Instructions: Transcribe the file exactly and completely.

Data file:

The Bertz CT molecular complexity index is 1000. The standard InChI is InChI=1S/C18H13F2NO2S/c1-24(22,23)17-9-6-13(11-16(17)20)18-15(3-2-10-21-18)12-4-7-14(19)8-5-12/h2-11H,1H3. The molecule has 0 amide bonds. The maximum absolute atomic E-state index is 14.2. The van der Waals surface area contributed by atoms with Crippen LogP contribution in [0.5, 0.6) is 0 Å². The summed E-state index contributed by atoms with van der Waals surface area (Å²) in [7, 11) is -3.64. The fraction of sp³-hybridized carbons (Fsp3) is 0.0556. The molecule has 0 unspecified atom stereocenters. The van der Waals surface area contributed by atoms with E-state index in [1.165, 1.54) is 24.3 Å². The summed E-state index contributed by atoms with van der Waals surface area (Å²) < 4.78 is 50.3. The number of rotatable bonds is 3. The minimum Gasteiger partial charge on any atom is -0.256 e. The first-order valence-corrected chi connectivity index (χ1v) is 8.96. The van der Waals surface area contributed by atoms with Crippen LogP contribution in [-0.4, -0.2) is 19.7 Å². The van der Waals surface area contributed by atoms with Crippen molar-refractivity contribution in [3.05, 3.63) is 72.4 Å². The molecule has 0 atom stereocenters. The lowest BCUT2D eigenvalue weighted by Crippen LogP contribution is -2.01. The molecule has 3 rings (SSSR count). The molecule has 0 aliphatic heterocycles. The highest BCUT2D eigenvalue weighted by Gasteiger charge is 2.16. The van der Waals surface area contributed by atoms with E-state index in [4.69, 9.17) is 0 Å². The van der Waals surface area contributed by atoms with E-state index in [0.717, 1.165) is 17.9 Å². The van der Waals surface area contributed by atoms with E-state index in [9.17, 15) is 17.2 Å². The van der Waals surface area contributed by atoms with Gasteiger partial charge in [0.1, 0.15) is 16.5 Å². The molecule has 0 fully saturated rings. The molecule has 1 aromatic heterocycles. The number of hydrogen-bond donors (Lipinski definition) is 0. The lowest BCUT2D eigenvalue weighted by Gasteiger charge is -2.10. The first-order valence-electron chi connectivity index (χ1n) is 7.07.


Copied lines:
The Bertz CT molecular complexity index is 1000. The standard InChI is InChI=1S/C18H13F2NO2S/c1-24(22,23)17-9-6-13(11-16(17)20)18-15(3-2-10-21-18)12-4-7-14(19)8-5-12/h2-11H,1H3. The molecule has 0 amide bonds. The maximum absolute atomic E-state index is 14.2. The van der Waals surface area contributed by atoms with Crippen LogP contribution in [0.5, 0.6) is 0 Å². The summed E-state index contributed by atoms with van der Waals surface area (Å²) in [7, 11) is -3.64. The fraction of sp³-hybridized carbons (Fsp3) is 0.0556. The molecule has 0 unspecified atom stereocenters. The van der Waals surface area contributed by atoms with E-state index in [1.165, 1.54) is 24.3 Å². The summed E-state index contributed by atoms with van der Waals surface area (Å²) < 4.78 is 50.3. The number of rotatable bonds is 3. The minimum Gasteiger partial charge on any atom is -0.256 e. The first-order valence-corrected chi connectivity index (χ1v) is 8.96. The van der Waals surface area contributed by atoms with Crippen LogP contribution in [-0.4, -0.2) is 19.7 Å². The van der Waals surface area contributed by atoms with Crippen molar-refractivity contribution in [3.05, 3.63) is 72.4 Å². The molecule has 0 atom stereocenters. The lowest BCUT2D eigenvalue weighted by Crippen LogP contribution is -2.01. The molecule has 3 rings (SSSR count). The molecule has 0 aliphatic heterocycles. The highest BCUT2D eigenvalue weighted by Gasteiger charge is 2.16. The van der Waals surface area contributed by atoms with E-state index in [4.69, 9.17) is 0 Å². The van der Waals surface area contributed by atoms with E-state index in [0.717, 1.165) is 17.9 Å². The van der Waals surface area contributed by atoms with E-state index in [9.17, 15) is 17.2 Å². The van der Waals surface area contributed by atoms with Gasteiger partial charge in [0.1, 0.15) is 16.5 Å². The molecule has 0 fully saturated rings. The molecule has 1 aromatic heterocycles. The number of hydrogen-bond donors (Lipinski definition) is 0. The lowest BCUT2D eigenvalue weighted by Gasteiger charge is -2.10. The first-order valence-electron chi connectivity index (χ1n) is 7.07.